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Diagnosis & Discussion


Testicular adrenal rest tumor


Testicular adrenal rest tumor (TART; also known as testicular tumor of the adrenogenital syndrome) is a benign mass-forming lesion commonly seen in patients with congenital adrenal hyperplasia. Patients usually present in childhood to early adulthood (average: 22.5 years) with bilateral (83% of cases) testicular masses. The diagnosis is confirmed by histologic examination of a biopsy or surgical specimen.  

TART results from a hyperplastic reaction to excess ACTH by hormonally sensitive adrenal-like cells within the testis. A molecular signature similar to adrenocortical cells supports this view. In addition, cells of TART are positive for Leydig cell markers, thus also suggesting a pluripotent cell (adrenocortical and testicular) origin.

On gross examination, TART appears as a firm, lobulated and well-delineated, but unencapsulated mass within the testicular parenchyma. On histology, TART shows large polygonal cells with round nuclei and abundant eosinophilic cytoplasm. Cytoplasmic brown lipofuscin pigment, as seen in cells of the adrenal cortex and Leydig cells of the testis, may be present.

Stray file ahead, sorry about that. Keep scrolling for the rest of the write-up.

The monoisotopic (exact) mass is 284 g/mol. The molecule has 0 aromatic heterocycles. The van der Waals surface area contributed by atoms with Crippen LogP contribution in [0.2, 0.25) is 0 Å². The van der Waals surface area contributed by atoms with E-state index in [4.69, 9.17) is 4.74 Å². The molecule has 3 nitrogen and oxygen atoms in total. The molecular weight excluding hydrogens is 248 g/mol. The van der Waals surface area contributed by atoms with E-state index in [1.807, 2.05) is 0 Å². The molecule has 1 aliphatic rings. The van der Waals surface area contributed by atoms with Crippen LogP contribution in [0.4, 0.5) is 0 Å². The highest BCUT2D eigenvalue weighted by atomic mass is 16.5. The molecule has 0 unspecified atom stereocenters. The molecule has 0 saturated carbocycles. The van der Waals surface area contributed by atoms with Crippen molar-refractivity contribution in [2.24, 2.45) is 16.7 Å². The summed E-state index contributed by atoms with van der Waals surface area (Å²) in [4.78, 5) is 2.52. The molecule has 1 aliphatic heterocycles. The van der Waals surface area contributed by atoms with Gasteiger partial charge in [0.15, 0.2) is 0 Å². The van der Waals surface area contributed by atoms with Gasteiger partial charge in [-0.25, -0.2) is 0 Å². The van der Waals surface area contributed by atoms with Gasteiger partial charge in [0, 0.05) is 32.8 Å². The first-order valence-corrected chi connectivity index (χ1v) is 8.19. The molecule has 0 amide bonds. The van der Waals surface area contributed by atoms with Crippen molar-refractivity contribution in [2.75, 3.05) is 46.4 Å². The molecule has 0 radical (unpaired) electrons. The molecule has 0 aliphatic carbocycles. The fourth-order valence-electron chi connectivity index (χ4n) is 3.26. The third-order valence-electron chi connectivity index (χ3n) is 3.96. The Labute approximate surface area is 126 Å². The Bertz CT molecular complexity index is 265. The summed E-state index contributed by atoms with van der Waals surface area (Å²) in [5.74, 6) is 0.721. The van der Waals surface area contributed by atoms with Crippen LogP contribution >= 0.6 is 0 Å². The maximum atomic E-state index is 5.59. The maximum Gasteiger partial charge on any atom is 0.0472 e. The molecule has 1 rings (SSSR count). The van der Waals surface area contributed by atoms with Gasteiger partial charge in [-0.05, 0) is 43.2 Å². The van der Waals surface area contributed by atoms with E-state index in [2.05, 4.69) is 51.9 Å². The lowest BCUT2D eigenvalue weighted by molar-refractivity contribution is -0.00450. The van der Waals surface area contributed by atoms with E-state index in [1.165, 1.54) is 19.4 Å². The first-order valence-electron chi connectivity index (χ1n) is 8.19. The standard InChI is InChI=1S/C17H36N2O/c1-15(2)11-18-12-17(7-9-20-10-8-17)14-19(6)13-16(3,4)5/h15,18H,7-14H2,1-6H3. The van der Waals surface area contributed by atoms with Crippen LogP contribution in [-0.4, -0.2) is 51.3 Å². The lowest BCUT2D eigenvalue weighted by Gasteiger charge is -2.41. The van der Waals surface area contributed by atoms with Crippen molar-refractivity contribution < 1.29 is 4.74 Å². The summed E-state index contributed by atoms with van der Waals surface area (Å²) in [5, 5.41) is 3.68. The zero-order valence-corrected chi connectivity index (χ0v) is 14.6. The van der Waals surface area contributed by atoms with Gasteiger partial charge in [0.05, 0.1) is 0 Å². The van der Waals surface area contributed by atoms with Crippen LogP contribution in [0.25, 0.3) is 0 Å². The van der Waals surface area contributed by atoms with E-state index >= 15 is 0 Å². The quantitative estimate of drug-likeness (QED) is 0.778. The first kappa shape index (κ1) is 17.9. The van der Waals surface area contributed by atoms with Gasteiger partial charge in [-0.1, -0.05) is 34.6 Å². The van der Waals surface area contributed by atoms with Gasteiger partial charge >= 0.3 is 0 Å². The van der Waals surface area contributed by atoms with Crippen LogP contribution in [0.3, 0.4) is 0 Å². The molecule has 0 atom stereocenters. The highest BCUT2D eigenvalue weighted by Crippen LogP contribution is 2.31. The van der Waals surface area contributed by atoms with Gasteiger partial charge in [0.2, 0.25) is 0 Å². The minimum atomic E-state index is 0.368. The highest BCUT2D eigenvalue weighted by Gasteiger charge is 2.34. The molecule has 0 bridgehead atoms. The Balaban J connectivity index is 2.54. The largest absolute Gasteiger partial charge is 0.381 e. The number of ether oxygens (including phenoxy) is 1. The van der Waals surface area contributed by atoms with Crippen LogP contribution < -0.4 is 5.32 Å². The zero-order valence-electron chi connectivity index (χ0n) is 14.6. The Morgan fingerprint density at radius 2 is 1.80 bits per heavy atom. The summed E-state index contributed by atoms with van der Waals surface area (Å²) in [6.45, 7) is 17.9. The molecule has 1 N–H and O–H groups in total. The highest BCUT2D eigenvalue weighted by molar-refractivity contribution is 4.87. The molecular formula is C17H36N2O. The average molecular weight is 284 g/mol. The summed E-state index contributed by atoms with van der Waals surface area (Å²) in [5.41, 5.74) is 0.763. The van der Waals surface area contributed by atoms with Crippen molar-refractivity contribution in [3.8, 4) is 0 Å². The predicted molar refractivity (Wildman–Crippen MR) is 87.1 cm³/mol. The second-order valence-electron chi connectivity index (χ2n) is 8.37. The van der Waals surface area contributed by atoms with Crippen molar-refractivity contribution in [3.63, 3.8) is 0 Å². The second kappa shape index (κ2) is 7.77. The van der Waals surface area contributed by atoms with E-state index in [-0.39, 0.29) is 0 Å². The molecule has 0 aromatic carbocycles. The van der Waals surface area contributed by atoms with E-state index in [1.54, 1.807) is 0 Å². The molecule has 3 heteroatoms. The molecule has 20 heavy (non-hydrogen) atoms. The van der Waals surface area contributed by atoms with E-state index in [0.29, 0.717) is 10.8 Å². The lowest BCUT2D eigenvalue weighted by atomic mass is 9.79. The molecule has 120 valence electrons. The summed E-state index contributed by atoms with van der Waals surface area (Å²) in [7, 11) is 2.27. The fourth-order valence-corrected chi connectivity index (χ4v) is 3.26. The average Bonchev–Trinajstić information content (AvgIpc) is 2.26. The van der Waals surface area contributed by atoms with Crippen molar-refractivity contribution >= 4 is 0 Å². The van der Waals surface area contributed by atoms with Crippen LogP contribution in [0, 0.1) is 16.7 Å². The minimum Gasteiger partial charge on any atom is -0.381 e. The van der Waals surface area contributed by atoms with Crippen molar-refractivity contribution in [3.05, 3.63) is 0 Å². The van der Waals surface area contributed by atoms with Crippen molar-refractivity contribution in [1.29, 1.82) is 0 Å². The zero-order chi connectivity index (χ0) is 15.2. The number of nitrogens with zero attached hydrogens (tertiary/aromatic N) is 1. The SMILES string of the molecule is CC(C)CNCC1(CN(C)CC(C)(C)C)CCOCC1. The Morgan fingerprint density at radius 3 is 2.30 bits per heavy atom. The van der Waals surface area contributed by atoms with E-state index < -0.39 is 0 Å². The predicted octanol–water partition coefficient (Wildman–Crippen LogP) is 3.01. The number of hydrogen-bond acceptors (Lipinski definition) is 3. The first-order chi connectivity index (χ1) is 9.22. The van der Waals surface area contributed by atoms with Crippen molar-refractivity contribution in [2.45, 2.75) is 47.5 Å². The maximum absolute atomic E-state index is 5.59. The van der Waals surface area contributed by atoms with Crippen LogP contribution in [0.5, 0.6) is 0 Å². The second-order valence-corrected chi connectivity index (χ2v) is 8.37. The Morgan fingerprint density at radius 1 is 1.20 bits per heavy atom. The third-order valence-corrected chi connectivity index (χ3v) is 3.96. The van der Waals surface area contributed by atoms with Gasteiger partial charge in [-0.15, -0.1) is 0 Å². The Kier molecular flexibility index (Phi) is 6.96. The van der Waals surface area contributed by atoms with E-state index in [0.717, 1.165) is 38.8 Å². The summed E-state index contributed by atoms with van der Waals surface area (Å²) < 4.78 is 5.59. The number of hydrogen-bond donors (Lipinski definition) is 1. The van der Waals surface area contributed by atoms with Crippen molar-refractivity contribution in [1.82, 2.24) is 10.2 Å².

Leydig cell tumor and Leydig cell hyperplasia show nearly identical histomorphology with TART. However, Leydig cell tumor and Leydig cell hyperplasia are not associated with congenital adrenal hyperplasia, and both frequently show Reinke crystalloids, which are absent in TART. TART marks with inhibin, CD56, and synaptophysin but is negative for cytokeratins and the androgen receptor. In contradistinction to TART, Leydig cell tumor/hyperplasia are androgen receptor-positive and show no more than weak reactivity for CD56 and synaptophysin.

Unfortunately, TART is not preventable, and there are currently no treatment guidelines for its management. Irreversible testicular damage with loss of fertility can ensue from the compressive effect of the masses and the toxic paracrine effect of elaborated steroids. Fertility can be preserved by semen cryopreservation. Intensified exogenous high-dose glucocorticoid treatment may improve fertility in some patients. Testis sparing surgery is indicated to prevent further/irreversible decline in gonadal function.


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